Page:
• Keeping abreast of literature and latest developments of standardized research portfolio management tools and processes.
• Deepening knowledge of HIV/AIDS biomedical and implementation science.
• Participating in interagency and intra-agency working groups as appropriate to the scope of work.
• Participating in professional continuing education and skills training within the purview of GHFP-II.
REQUIRED SKILLS & EXPERIENCE
• Master’s degree or higher in public health,biological sciences, social sciences, public policy and administration or a related social science field.
• Experience working on research projects or assisting research programs.
• Knowledge of principles and practices of biomedical and implementation research as applied to HIV and AIDS prevention, care, and treatment.
• Experience reviewing and synthesizing scientific literature and maintaining databases.
• Demonstrated experience in task-oriented coordination and organizational skills.
• Demonstrated excellence working in team contexts.
• Experience in assisting with project monitoring and evaluation.
• Excellent written, oral, and interpersonal communication skills.
• Demonstrated flexibility and openness to effectively function in the context of evolving science and changing program priorities.
• Ability to travel internationally.
• US citizenship or US permanent residency required.
In addition to the above, the position requires the following at each level:
TECHNICAL ADVISOR I
• 0-7 years’ experience in public health programming, preferably HIV/AIDS, with or without experience in an international or resource challenged setting.
TECHNICAL ADVISOR II
• Minimum five (5) years’ experience in public health programming, preferably HIV/AIDS, with at least two (2) years’ experience in an international or resource-challenged setting.
SALARY AND BENEFITS
Salary based on commensurate experience and earnings history. The Public Health Institute offers a comprehensive benefits package including professional development programs.
All applicants are required to apply for this position through GHFP-II’s online recruitment system at https://www.ghfp.net/recruitment/, which allows you to store your CV, profile and bio data form in our database. A separate cover letter describing your qualifications and experience, interest and familiarity with issues relating to this position, and how this position relates to your career goals is required for each application. All online applications must be submitted by May 27, 2016 by 5:00 pm Eastern time.
We are proud to be an EEO/AA Employer.
The Career Services Office is pleased to remind all GHers about a Fellowship event will be held tomorrow in Hiebert lounge:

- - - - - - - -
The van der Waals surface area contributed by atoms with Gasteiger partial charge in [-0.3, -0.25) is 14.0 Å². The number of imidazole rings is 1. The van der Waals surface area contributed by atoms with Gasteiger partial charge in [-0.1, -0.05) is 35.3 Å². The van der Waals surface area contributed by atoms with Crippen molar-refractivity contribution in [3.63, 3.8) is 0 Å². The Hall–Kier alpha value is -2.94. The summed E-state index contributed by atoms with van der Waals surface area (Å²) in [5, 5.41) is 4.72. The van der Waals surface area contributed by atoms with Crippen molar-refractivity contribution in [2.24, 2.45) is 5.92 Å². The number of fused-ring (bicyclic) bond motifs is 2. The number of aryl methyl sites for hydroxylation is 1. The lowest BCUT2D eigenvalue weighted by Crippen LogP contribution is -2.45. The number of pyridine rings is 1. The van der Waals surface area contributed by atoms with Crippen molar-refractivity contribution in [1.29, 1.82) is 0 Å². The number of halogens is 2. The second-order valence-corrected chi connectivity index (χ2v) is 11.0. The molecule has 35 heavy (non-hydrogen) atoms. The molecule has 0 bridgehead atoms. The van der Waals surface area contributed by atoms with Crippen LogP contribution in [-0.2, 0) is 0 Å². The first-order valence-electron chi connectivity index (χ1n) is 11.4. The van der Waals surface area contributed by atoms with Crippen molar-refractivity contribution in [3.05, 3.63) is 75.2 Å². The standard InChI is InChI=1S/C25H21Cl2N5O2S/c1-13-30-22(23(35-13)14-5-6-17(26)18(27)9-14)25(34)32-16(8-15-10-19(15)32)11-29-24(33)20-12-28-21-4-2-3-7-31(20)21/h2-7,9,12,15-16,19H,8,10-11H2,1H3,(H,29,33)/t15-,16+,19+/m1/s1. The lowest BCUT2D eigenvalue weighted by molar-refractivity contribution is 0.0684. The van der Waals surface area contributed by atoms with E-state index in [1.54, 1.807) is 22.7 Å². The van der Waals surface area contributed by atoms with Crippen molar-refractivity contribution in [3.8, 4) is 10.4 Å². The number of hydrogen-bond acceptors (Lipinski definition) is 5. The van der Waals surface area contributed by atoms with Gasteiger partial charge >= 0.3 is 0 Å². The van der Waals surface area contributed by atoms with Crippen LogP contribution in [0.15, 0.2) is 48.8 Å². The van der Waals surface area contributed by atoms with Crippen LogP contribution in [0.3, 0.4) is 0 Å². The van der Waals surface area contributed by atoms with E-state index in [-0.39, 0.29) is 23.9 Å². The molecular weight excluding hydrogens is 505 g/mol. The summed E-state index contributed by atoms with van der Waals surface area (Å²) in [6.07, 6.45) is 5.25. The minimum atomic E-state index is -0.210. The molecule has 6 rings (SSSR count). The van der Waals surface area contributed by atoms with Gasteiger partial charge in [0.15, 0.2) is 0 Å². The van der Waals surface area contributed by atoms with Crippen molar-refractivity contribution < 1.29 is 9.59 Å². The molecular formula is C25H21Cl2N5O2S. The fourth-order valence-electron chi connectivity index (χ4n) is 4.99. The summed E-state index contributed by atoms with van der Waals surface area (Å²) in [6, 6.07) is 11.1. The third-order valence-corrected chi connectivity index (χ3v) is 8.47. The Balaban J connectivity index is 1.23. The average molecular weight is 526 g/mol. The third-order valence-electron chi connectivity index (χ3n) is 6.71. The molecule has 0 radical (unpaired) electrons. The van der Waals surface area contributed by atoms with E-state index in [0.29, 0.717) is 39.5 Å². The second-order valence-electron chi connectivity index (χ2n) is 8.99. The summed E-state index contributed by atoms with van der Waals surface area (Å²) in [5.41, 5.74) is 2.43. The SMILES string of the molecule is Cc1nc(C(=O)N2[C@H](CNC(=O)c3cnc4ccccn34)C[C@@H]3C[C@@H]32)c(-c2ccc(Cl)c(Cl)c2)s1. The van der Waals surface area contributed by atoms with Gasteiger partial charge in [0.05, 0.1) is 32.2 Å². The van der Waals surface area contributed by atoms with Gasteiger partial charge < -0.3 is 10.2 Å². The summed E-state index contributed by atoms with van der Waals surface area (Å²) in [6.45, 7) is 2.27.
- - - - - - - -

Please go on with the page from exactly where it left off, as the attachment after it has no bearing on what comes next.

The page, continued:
Focus on Fellowships: Panel and Networking Event Wednesday, April 27, 3:00 to 6:00 PM, Hiebert Lounge
One of the representatives at this year’s event will be from Global Health Corps, an organization that offers excellent year long Fellowships for those interested in furthering their experience in a global health setting.
Students can RSVP on CareerLink, under Events/Info Sessions.
Implementation Study of BMC Memory Disorder Clinic
Under the direction of Hollis Day, MD and Heidi Auerbach, MD, Boston Medical Center’s Section of Geriatrics will be implementing a Memory Disorder Clinic. The primary goal of the clinic will be to conduct neuropsychiatric testing, with a focus on both English and non-English speaking patients. Following completion of the testing, patients will be provided with referrals, including referral to the Department of Neurology for follow-up as appropriate.
It is expected that this clinic will be somewhat time-intensive for the providers in the clinic, and therefore, Boston Medical Center wants to ensure that services, including provider time, are used most efficiently. One goal is to assess the impact of the service on other clinics in the Department, including the Geriatric Assessment Clinic and to decrease the back-log within that clinic. In addition, it will also be important to ensure that the new clinic’s services are useful for all patient populations, including non-English speakers.
Boston Medical Center proposes to conduct a formative evaluation of the Memory Disorder Clinic in order to examine both the implementation process and some clinical outcomes. Mixed methods will be used to conduct this evaluation, which will be guided by the PARIHS implementation framework. Outcomes and proposed methods include:
• Appropriate referrals to neurology, wait time for clinic services (including differences for English and non-English speakers) – assessed via medical record
• Impact on other clinics – assessed via medical record examining time to appointments in the geriatric assessment clinic
• Caregiver satisfaction – assessed via post-services caregiver survey, including differences for English and non-English speakers